Cube Laser Virtual Keyboard
The Cube Laser Virtual Keyboard from Celluon and ThinkGeek is a small device that actually beams a virtual keyboard on your desktop or other flat surface with a laser. It then reads your finger movements and sends your keystrokes to basically any Bluetooth compatible device such as the iPhone, the iPad, BlackBerry or even your PC or laptop.
One of the biggest issues with many virtual keyboards, whether they are laser driven on a table or on a touch screen, is the lack of tactical feedback. Since it’s only light on a surface, you don’t get the feel of keys actually being depressed, which is a bit uncomfortable for some, but you do get the sound now. The Cube Laser actually plays a click noise when a key is hit to give you that audio signal that many typists rely on.
The tips of your fingers won’t feel much difference. This is because you are still basically ending the keystroke on a solid surface, unlike keys that move up and down when you type on them. But what makes the iPad generally hard to type on is the angle for which your hands have to be. This provides a more comfortable feel in that respect because you can rest your wrists on the table as you type and it’s more of the size of a full keyboard, which makes it feel less cramped. But if you are used to a standard keyboard, it may take some getting used to, but if you are already using an iPad, than the transition should be pretty easy. I found the Cube Laser to be very responsive and pretty smooth once I got into it a bit.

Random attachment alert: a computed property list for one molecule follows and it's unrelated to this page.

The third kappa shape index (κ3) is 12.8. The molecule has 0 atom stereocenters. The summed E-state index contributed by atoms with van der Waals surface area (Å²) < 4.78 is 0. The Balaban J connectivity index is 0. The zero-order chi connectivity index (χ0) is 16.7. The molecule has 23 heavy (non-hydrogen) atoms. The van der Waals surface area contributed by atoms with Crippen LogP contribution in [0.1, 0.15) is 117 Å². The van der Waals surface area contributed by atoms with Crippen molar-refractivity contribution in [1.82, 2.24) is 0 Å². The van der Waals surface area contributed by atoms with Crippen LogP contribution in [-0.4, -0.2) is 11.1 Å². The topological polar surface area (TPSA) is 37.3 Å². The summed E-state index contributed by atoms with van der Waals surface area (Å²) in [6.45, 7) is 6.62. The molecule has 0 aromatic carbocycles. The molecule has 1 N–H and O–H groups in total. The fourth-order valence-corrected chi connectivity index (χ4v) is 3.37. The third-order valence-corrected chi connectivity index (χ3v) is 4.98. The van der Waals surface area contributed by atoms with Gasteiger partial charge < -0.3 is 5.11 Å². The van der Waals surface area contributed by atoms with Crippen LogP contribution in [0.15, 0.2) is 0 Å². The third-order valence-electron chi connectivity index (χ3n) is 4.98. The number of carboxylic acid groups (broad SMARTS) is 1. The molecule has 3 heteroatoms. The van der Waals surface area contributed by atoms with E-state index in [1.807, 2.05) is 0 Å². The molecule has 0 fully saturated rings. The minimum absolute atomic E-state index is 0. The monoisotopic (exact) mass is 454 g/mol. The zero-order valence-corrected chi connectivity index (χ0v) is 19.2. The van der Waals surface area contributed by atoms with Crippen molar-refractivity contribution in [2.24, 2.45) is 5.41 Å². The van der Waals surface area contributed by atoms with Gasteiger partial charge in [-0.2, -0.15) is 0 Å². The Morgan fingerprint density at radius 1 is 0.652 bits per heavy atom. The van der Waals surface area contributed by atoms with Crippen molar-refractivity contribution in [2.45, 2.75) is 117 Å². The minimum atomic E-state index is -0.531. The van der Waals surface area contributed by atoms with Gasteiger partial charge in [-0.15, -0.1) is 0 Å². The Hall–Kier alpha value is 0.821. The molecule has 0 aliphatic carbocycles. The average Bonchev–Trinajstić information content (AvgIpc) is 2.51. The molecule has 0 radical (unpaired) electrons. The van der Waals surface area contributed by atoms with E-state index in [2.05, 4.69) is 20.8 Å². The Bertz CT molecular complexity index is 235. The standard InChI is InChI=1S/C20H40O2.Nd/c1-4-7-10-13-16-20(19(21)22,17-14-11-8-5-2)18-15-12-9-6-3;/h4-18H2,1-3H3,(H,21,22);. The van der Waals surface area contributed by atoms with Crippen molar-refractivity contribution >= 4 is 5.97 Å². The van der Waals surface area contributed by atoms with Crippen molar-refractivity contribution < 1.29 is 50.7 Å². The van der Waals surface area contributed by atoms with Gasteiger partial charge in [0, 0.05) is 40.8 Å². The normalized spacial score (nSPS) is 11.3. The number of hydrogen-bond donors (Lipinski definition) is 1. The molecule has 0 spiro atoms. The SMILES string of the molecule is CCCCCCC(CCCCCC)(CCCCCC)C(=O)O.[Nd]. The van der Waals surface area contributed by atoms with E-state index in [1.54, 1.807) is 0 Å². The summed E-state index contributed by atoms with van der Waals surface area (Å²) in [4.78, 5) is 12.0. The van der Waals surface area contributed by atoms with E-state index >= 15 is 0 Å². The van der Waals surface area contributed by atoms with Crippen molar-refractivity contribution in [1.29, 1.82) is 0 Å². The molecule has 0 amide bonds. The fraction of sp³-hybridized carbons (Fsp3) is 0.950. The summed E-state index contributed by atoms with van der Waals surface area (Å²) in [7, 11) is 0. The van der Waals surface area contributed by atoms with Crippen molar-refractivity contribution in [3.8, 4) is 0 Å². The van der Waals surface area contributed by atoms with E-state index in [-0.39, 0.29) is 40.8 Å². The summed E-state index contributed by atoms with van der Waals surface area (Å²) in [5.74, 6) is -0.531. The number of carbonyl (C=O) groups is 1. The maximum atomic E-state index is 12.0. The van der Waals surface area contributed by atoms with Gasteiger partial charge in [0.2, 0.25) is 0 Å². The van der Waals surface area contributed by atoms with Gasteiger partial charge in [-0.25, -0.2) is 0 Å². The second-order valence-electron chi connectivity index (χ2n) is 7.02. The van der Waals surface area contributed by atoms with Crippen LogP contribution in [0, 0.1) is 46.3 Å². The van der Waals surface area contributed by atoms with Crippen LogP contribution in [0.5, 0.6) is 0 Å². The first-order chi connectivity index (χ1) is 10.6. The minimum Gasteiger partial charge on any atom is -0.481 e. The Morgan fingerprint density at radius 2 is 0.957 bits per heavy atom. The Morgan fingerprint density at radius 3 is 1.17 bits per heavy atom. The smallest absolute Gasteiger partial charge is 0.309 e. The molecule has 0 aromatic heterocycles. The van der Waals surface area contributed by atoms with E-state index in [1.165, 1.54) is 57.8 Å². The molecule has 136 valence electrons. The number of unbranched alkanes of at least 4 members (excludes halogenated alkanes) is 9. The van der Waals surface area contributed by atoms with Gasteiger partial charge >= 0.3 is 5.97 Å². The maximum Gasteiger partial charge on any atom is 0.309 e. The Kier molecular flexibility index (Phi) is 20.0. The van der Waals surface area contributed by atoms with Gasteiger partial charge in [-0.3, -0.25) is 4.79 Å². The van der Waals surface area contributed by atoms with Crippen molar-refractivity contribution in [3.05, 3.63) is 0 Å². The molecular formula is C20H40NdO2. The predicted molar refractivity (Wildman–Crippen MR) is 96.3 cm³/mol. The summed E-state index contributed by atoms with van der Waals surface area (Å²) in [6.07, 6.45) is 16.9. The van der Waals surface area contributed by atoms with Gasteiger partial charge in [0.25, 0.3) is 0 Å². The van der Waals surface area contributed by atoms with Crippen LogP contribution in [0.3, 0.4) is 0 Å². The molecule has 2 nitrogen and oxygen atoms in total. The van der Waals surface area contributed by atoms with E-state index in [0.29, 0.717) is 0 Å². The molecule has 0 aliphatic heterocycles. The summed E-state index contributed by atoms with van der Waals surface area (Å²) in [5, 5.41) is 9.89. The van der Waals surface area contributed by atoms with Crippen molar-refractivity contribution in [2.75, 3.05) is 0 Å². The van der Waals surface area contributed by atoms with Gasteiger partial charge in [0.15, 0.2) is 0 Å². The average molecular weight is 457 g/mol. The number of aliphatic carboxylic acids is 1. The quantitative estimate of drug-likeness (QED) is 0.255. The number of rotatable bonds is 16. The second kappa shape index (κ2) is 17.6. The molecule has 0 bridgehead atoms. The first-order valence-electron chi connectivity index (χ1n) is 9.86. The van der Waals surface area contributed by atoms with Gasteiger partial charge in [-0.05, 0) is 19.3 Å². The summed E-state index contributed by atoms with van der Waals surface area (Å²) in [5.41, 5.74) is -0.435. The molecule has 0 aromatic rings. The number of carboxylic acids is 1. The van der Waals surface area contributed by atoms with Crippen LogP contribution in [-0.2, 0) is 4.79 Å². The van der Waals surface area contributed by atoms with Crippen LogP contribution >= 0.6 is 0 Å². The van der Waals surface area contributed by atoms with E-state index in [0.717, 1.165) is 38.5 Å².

The laser and sensor is all in one unit, compacted into a very small space. It is small enough to fit in your hand, so you can take it with you in your pocket or backpack wherever you go. And the futuristic feel of having a keyboard just appear on a table is sure to gain the attention of friends and strangers at the college cafeteria or the local Starbucks.
Charging it is easy. You just plug the USB cable into any powered USB port, whether it’s a computer or something designed specifically for charging. The rechargeable batteries last around 150 minutes on a single charge, which gives you plenty of time to work on that term paper or office report in the great outdoors or even in the break room. The USB also allows it to work on its power and so having it plugged into a power supply will let it work without the 150 minute limit.
The Cube Laser Virtual Keyboard is available now from ThinkGeek, but it’s not cheap. It runs around $170, but for the businessman on the go, the geek who just loves gadgets (like me), or just someone who likes to live in the future, it’s not a bad deal for what it is.